Today was finally the day that we visited Hörauf & Kohler, my group’s company. We took a short streetcar ride to the company headquarters in Augsburg, only to hear that the employee that speaks English and was supposed to give our tour was actually on vacation. We made it work, though, as an employee from the University of Augsburg came to be a translator for our fill in tour guide. Our group also luckily prepared all of our questions in advance, so we could quickly take notes. The German students in our group were also willing to step up and ask a lot of questions in German to make things easier for everyone.
Although our visit was initially strange with the language barrier, I was able to learn a lot from our visit. We learned about the products H&K make through their main process of injection molding. Though they used to make their own molds, they now get them from other countries such as China. They also completely outsourced R&D. H&K first tests their plastic pellets to ensure their material is of top quality, and then make a sample product they can test with 3D scanning. Once the sample is to the customer’s liking, they can fully produce the product. Each final product is tested as well to ensure strength. Not only do they use injection molding, but they also use a different process to make air dampers, which are used in the glove compartment of cars. It was interesting to hear that they keep up production of air dampers despite economic inefficiency, so that they can still employ their long term, dedicated employees. This strong sense of corporate social responsibility may stem from the fact that H&K is part of the German Mittlestand, or small and medium sized enterprises, which we learned about prior to our trip to Germany. This does, however, pose some potential threats for H&K in the future, as these companies are struggling. In addition, they almost completely rely on BMW, which could also end up being a problem. For now, though, the company is happy with where they are.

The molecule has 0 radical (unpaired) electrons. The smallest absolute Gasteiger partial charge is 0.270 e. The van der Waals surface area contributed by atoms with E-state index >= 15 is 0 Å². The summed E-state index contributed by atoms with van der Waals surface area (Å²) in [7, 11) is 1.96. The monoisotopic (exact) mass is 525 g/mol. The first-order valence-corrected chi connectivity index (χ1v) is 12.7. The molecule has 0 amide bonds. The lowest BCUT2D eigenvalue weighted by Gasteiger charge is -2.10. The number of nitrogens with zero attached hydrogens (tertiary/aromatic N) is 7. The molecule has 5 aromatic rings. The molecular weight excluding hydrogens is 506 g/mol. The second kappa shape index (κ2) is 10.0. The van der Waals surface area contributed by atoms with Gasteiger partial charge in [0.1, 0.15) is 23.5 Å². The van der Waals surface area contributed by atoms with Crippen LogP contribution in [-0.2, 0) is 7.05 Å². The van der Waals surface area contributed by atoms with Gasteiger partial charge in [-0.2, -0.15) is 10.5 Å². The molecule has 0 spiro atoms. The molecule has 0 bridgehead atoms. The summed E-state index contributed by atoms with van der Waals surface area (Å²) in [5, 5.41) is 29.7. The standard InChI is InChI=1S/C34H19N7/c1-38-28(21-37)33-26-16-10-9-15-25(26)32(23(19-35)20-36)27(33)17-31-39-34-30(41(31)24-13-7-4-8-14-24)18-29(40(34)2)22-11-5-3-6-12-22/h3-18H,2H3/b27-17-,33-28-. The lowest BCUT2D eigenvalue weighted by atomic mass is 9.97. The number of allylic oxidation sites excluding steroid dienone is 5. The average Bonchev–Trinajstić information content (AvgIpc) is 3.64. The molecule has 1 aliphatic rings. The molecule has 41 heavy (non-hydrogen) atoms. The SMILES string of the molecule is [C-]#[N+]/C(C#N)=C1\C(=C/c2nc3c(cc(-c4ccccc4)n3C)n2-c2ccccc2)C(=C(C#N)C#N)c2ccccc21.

After our visit, my group went directly to the University to work on our project. Our friend Benedikt took us there in his car, and we discussed how it is much more common for cars to be manual in Germany than in the US, where many vehicles are automatic. Benedikt also told us of a great döner place for us to visit once we got a significant portion of our project out of the way. Jess, Alan, Grant, and I headed his advice and were not disappointed! We also stopped at the gelato place Jess had been dying to go to. We finished off the night with shopping around Augsburg, and even got to see some sort of Israeli festival happening in the street. Tomorrow we will put the final touches on our presentation and share everything we have learned today and previously about H&K.